Dr. Sandy Jung offers the MacEwan community a glimpse into her intimate partner violence research at a Board of Governors Research Chair presentation in October 2019. 

Gift of time yields partnerships, papers and potential future researchers

June 5, 2020 | Science, Society
As MacEwan University prepares to announce the 2020 Board of Governors Research Chairs, we asked the outgoing chairs (also the first to hold the position) to reflect on their two years in the role.

Both Dr. Sandy Jung and Dr. Samuel Mugo agree that their two-year terms as MacEwan University’s first Board of Governors Research Chairs have been a gift of time.

“It is something we never get enough of as academics,” says Sandy, a professor in the Department of Psychology.

Time is key, adds Samuel, an associate professor in the Department of Physical Sciences, because each phase of a research program – identifying opportunities, applying for grants, partnering with academics and community organizations, conducting the research, sharing results and mentoring student researchers – is tied to the next. “Gaps can tank productivity and end up with the research program suffering.”

It’s why both Sandy and Samuel looked forward to investing the teaching release time that comes with each Board of Governors Research Chair position into their respective research programs.

For Sandy, the extra time was dedicated to advancing a decade’s worth of work with policing agencies – studying a risk tool the Edmonton Police Service (EPS) uses to evaluate domestically violent men who are being investigated, and securing a $25,000 Social Sciences and Humanities Research Council (SSHRC) Partnership Engage Grant that allowed her to work with EPS’s Behavioural Assessment Unit (BAU) researching how detectives manage and supervise high-risk violent offenders. Having the flexibility to spend time working out of the EPS unit and connecting directly with detectives and the community agencies they work with has serious implications for Sandy’s research.

“Context is important when trying to understand your data,” she says. The opportunity to see for herself how multiple agencies work with BAU detectives and the role each plays in helping offenders maintain prosocial lives in the Edmonton community, says Sandy, will help her make better recommendations that address real-world issues and problems.


Dr. Samuel Mugo spent his time as Board of Governors Research Chair advancing his research to develop nanomaterials and sensors that increase sustainability, including a plant sensor to monitor wellness in the field.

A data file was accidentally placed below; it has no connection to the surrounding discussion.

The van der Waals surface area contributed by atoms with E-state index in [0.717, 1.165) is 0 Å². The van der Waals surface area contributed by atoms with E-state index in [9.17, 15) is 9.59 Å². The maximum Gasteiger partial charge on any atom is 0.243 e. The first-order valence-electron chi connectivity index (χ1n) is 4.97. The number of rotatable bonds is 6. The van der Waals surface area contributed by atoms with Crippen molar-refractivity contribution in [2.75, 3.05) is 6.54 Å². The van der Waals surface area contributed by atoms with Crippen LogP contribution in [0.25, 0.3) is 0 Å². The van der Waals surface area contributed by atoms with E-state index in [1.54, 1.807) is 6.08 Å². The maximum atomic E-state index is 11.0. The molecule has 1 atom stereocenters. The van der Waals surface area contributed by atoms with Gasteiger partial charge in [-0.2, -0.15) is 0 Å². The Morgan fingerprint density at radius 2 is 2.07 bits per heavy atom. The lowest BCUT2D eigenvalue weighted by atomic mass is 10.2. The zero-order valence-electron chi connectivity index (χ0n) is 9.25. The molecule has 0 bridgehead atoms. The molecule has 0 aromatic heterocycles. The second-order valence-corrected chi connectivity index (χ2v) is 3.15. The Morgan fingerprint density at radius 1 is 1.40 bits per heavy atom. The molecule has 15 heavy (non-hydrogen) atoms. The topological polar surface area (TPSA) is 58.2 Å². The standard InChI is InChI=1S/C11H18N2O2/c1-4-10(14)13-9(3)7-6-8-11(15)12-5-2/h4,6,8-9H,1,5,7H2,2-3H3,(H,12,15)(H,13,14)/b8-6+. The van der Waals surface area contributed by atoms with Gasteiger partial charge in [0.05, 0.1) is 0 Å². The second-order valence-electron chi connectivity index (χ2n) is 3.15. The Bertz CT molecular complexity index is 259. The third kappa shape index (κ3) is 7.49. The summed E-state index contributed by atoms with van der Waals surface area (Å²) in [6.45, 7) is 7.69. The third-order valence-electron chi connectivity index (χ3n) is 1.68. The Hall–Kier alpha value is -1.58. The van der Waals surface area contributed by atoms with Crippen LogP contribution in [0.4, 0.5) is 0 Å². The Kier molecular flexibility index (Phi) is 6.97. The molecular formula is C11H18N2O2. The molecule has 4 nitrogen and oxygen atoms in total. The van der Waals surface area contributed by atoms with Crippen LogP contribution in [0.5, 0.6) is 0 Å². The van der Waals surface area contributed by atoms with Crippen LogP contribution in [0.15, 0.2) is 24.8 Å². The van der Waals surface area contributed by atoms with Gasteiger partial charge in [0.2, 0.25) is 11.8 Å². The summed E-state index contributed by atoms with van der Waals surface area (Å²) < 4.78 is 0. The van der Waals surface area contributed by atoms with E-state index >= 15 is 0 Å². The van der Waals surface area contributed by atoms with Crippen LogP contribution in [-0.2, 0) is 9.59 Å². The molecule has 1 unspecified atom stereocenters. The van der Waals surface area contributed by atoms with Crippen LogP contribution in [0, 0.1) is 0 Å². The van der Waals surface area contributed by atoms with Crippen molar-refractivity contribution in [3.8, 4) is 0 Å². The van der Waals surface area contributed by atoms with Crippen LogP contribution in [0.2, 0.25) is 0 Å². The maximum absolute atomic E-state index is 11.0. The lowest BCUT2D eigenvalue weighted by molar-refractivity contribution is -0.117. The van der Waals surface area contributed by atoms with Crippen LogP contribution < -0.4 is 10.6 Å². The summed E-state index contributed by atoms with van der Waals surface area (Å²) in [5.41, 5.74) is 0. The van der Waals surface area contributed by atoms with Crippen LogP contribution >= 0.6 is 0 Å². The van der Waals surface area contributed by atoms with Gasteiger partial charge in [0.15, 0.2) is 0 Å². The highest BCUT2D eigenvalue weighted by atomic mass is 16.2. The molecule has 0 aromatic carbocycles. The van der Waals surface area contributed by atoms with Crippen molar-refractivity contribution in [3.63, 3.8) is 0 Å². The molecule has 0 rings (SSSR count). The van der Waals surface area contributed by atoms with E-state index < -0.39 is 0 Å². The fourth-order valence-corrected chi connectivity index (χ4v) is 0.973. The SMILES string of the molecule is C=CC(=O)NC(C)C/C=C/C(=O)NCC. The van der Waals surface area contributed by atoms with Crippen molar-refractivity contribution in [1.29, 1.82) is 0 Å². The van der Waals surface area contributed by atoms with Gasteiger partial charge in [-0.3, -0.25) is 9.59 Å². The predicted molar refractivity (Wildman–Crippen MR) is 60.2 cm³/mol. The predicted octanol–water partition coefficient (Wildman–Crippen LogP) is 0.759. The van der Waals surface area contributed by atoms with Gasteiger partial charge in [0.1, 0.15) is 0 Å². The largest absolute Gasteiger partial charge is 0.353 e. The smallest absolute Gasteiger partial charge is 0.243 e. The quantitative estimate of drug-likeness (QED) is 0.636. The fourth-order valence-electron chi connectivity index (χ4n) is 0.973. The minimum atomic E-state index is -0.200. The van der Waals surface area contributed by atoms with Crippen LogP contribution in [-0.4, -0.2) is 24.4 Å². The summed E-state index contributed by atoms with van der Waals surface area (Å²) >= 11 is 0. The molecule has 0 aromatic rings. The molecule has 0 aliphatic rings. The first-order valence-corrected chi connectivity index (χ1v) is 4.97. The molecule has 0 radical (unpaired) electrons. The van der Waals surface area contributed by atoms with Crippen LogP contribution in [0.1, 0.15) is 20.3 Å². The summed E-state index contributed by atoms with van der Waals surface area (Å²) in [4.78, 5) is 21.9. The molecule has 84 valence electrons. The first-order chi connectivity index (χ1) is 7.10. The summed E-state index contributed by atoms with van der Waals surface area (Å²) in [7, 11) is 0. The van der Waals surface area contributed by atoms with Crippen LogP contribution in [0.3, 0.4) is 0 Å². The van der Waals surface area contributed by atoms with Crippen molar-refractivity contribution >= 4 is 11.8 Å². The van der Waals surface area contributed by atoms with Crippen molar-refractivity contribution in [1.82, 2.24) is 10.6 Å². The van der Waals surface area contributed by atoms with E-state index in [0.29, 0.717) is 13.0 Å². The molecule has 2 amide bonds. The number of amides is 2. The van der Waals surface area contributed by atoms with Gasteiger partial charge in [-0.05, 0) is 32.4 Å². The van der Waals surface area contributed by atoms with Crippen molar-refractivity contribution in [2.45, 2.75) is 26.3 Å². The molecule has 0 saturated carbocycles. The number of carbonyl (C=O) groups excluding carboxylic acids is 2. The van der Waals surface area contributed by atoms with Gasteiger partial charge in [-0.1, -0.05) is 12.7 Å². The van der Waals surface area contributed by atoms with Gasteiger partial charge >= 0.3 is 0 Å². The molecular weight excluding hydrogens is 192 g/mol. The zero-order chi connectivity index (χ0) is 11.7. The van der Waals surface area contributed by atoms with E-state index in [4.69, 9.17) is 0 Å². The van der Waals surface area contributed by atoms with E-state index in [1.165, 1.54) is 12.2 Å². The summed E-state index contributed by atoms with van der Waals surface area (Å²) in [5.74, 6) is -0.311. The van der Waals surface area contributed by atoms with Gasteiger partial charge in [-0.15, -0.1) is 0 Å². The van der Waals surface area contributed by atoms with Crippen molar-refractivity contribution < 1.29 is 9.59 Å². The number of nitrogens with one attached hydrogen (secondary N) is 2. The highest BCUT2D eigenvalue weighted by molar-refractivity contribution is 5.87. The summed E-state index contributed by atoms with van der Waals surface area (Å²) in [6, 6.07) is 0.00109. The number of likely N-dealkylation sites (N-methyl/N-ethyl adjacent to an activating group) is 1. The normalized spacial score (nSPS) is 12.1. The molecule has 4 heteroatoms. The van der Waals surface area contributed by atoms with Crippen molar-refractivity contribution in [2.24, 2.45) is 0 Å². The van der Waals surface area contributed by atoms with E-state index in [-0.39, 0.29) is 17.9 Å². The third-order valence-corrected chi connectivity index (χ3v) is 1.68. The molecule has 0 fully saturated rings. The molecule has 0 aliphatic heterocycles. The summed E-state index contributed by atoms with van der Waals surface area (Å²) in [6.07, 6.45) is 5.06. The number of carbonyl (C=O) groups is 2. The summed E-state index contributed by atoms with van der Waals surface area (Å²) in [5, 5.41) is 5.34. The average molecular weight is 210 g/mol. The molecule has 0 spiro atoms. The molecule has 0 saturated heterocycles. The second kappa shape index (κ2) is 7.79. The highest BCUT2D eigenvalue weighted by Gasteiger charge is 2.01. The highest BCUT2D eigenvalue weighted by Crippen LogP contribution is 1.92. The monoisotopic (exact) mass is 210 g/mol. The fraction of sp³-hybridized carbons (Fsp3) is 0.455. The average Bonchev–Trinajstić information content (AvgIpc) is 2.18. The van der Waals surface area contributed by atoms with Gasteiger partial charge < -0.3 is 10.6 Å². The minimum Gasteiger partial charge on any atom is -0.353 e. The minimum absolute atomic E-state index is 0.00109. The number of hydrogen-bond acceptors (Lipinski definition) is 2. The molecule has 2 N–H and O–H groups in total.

Samuel’s tenure as research chair also focused on building partnerships to address practical problems – in his case, environmental and food monitoring. In November 2019, he travelled to Costa Rica to join an interdisciplinary team of scientists and materials engineers developing nanomaterials (tiny chemical materials with unique tailorable features) that can be integrated into sensor devices. He forged relationships with researchers in China looking at development of
“electronic skin” patches that can be used for dermal drug release and non-invasive wellness diagnostics. In early 2020, his project that uses wearable sensors to detect environmental stress on plants, such as sweet peas, received $70,000 in Alberta Innovates funding.

“We plan to deliver a wearable sensor that can monitor plant wellness in the field and contribute to sustainability and precision agriculture in Alberta and Canada,” says Samuel. “This success can be attributed in large measure to the Board of Governors Research Chair teaching time release.”

Samuel and Sandy aren’t the only people at MacEwan who have benefitted from their time as research chairs. Students also play a central role in the faculty members’ accomplishments over the past two years – conducting research, working with community partners, contributing to journal publications and book chapters, presenting findings locally and nationally, and often going on to graduate school where they continue to hone the research skills they first learned at MacEwan.

“In research circles, these students are referred to as ‘highly qualified personnel,’” says Samuel. “Seeing them contribute the skills they have learned at MacEwan to their workplaces and grad school programs brings to life the significance of what I do – I feel like their success is the trophy of my own scholarship.”

“Watching students develop their knowledge as consumers, and then as researchers, is an amazing experience,” says Sandy. “The role has allowed me to showcase not only the findings my students and I produce, but also what MacEwan research is about – change, collaboration and community.” 


2019 Board of Governors Research Chairs

Dr. Shelley Boulianne and Dr. Erin Walton continue to advance the profile of research, scholarly and creative activities at the university for 2019 and 2020.

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